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Recomposition of Latin America

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  1. Introduction
  2. The Mosaic of identities
    1. Punjabi
    2. The Sindhis
    3. Mohajirs
    4. Pathan and Baluchi minorities
    5. Kashmiris
  3. The political construction of national identity
    1. The notion of national identity
    2. Pakistani Muslim identity or identities ?
    3. Language:Unifying or divisive ?
    4. Foreign policy and national identity
  4. Conclusion

The succession of Fidel Castro by his younger brother Raul may suggest possible mutations in one of the few Latin American countries resistant to democracy. Since the 1990s, changes have indeed taken place throughout Latin America. A new generation of political leaders came to power through the ballot box. Despite this renewed political and economic strength, many countries in the South American continent are struggling to unite and make their voice heard internationally.

Some countries stand out and want to play a leading role on the continent. Long marked by chronic instability, political life in Latin America is experiencing a democratic renewal. The new political leaders now come to power through the ballot box. Economic development has given some hope to the people despite sporadic attacks. Nevertheless, poverty and social inequality remain high.

The year 2006 was a landmark for democracy in South America. Ten presidential elections were held, which reflects the will of the people to consolidate the democratic form of government. Even the most contested elections have undermined democratic institutions (Mexico in 2006 or Argentina in 2007). In addition, symbolic events such as the election of an Indian, Evo Morales in Bolivia in 2005 and election of the first female president in Chile, Michelle Bachelet, confirmed the change of political attitudes in Latin America.

This series of elections has confirmed the turn taken, mainly by South American governments, towards the "left".All these 'left' governments emerged in favor of popular discontent against the often deplorable living conditions. Thus, they advocated for social justice and reducing inequalities, promoting growth and sustainable development.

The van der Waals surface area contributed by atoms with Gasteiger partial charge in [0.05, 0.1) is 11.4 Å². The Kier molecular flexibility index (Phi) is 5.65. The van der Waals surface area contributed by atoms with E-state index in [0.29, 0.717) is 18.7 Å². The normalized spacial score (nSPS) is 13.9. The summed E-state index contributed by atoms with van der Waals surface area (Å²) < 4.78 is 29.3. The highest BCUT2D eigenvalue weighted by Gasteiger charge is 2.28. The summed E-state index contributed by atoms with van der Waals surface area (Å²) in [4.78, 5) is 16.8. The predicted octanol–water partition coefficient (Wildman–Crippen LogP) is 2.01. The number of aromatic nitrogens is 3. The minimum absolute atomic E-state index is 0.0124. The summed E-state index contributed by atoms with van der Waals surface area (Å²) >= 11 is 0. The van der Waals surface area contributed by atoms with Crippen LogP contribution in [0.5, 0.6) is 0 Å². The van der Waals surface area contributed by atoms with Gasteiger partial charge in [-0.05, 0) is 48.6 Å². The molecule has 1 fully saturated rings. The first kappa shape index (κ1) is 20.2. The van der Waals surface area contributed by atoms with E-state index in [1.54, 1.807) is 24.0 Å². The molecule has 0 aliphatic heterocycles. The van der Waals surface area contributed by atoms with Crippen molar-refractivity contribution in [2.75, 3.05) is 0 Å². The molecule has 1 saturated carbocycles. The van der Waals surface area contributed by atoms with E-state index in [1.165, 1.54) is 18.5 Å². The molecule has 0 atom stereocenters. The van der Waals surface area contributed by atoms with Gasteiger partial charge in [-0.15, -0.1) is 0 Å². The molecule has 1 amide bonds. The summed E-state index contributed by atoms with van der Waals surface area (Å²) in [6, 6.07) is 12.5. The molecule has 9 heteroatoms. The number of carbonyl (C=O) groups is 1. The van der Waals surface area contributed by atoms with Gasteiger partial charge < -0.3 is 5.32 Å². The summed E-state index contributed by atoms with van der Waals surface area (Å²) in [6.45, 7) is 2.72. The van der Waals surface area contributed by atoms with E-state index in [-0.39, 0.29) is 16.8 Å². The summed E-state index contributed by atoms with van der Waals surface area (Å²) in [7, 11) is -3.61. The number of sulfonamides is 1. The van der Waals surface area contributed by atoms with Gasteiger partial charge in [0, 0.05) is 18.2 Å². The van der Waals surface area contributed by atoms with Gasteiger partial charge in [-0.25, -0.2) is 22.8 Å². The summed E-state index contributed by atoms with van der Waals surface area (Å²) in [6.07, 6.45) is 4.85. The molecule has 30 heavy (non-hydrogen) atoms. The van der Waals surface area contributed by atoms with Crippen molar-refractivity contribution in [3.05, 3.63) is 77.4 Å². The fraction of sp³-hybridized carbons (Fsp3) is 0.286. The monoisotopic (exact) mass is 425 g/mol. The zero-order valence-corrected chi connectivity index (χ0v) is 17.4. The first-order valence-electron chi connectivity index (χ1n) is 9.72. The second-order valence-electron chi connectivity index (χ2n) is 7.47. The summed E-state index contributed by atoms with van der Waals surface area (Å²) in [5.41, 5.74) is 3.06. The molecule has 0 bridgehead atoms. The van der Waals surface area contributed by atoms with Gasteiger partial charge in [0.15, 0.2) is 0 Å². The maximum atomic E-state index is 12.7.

However, they have to face persistent problems such as corruption in government or rigging of elections. The success of democracy is tarnished by the persistence of gray areas that affect virtually all Latin American states. Some neighborhoods are controlled by criminal gangs or bands who do not hesitate to use firearms, as in Rio de Janeiro. Guerrilla is sometimes the expression of the struggle against the powers that be. And the Revolutionary Armed Forces of Colombia (FARC) impose their rule over vast areas where they engaged in drug trafficking.

The economic upswing of recent years continued in 2007 with growth rates between 4.5 and 10%. It focuses on the marketing of agricultural products and raw materials whose prices have increased steadily and in an increasingly competitive industry. Now the continent holds certain attractiveness to foreign investors.

Minerals and oil experienced a surge in price (100% increase for oil and 250% for a ton of copper between 2004 and 2006) that allowed states like Venezuela and Chile to save substantial foreign exchange inflows. The modernization of farming systems and the continued expansion of agricultural land have increased yields and production including corn, and beef.

Mexico is rapidly becoming the workshop of the United States with maquiladoras. Brazil and Argentina have welcomed the assembly line production system of automobiles in Asia and Europe, including brands Renault and Peugeot.Foreign investors engaged in oil production, tourist resorts and in major infrastructure projects that bloomed with the explosion of urban centers in cities like Rio and Buenos Aires.

Tags: Foreign investors, democracy in Latin America, modernization of farming systems

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